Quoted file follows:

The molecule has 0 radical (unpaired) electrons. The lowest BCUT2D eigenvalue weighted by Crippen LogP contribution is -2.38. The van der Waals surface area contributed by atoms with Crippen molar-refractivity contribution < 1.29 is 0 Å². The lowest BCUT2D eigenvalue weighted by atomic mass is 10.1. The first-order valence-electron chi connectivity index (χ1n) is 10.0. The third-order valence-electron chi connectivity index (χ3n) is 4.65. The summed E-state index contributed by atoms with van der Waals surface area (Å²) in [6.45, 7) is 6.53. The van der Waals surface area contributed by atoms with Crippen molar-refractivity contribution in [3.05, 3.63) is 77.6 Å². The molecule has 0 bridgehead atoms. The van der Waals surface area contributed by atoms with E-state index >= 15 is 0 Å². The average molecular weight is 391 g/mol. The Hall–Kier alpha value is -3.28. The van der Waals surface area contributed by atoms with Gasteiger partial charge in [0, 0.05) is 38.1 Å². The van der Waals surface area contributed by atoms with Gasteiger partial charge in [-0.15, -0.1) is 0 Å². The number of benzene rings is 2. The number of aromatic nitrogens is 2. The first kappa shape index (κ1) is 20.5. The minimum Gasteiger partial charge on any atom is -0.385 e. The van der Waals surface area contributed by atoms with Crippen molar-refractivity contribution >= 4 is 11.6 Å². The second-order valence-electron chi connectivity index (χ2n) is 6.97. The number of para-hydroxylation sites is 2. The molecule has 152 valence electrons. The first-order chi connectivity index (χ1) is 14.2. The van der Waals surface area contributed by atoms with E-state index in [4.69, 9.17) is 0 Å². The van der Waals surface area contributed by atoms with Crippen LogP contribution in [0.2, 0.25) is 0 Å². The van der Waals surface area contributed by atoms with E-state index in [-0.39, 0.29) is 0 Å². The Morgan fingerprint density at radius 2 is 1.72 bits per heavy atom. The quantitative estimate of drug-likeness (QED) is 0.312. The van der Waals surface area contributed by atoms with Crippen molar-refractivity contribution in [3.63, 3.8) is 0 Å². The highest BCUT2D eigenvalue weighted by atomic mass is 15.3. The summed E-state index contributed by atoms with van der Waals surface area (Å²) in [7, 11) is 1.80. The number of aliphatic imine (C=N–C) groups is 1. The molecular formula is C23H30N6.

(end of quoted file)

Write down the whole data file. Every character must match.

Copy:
The molecule has 0 radical (unpaired) electrons. The lowest BCUT2D eigenvalue weighted by Crippen LogP contribution is -2.38. The van der Waals surface area contributed by atoms with Crippen molar-refractivity contribution < 1.29 is 0 Å². The lowest BCUT2D eigenvalue weighted by atomic mass is 10.1. The first-order valence-electron chi connectivity index (χ1n) is 10.0. The third-order valence-electron chi connectivity index (χ3n) is 4.65. The summed E-state index contributed by atoms with van der Waals surface area (Å²) in [6.45, 7) is 6.53. The van der Waals surface area contributed by atoms with Crippen molar-refractivity contribution in [3.05, 3.63) is 77.6 Å². The molecule has 0 bridgehead atoms. The van der Waals surface area contributed by atoms with E-state index >= 15 is 0 Å². The average molecular weight is 391 g/mol. The Hall–Kier alpha value is -3.28. The van der Waals surface area contributed by atoms with Gasteiger partial charge in [0, 0.05) is 38.1 Å². The van der Waals surface area contributed by atoms with Gasteiger partial charge in [-0.15, -0.1) is 0 Å². The number of benzene rings is 2. The number of aromatic nitrogens is 2. The first kappa shape index (κ1) is 20.5. The minimum Gasteiger partial charge on any atom is -0.385 e. The van der Waals surface area contributed by atoms with Crippen molar-refractivity contribution >= 4 is 11.6 Å². The second-order valence-electron chi connectivity index (χ2n) is 6.97. The number of para-hydroxylation sites is 2. The molecule has 152 valence electrons. The first-order chi connectivity index (χ1) is 14.2. The van der Waals surface area contributed by atoms with E-state index in [4.69, 9.17) is 0 Å². The van der Waals surface area contributed by atoms with Crippen LogP contribution in [0.2, 0.25) is 0 Å². The van der Waals surface area contributed by atoms with E-state index in [-0.39, 0.29) is 0 Å². The Morgan fingerprint density at radius 2 is 1.72 bits per heavy atom. The quantitative estimate of drug-likeness (QED) is 0.312. The van der Waals surface area contributed by atoms with Crippen molar-refractivity contribution in [3.63, 3.8) is 0 Å². The highest BCUT2D eigenvalue weighted by atomic mass is 15.3. The summed E-state index contributed by atoms with van der Waals surface area (Å²) in [7, 11) is 1.80. The number of aliphatic imine (C=N–C) groups is 1. The molecular formula is C23H30N6.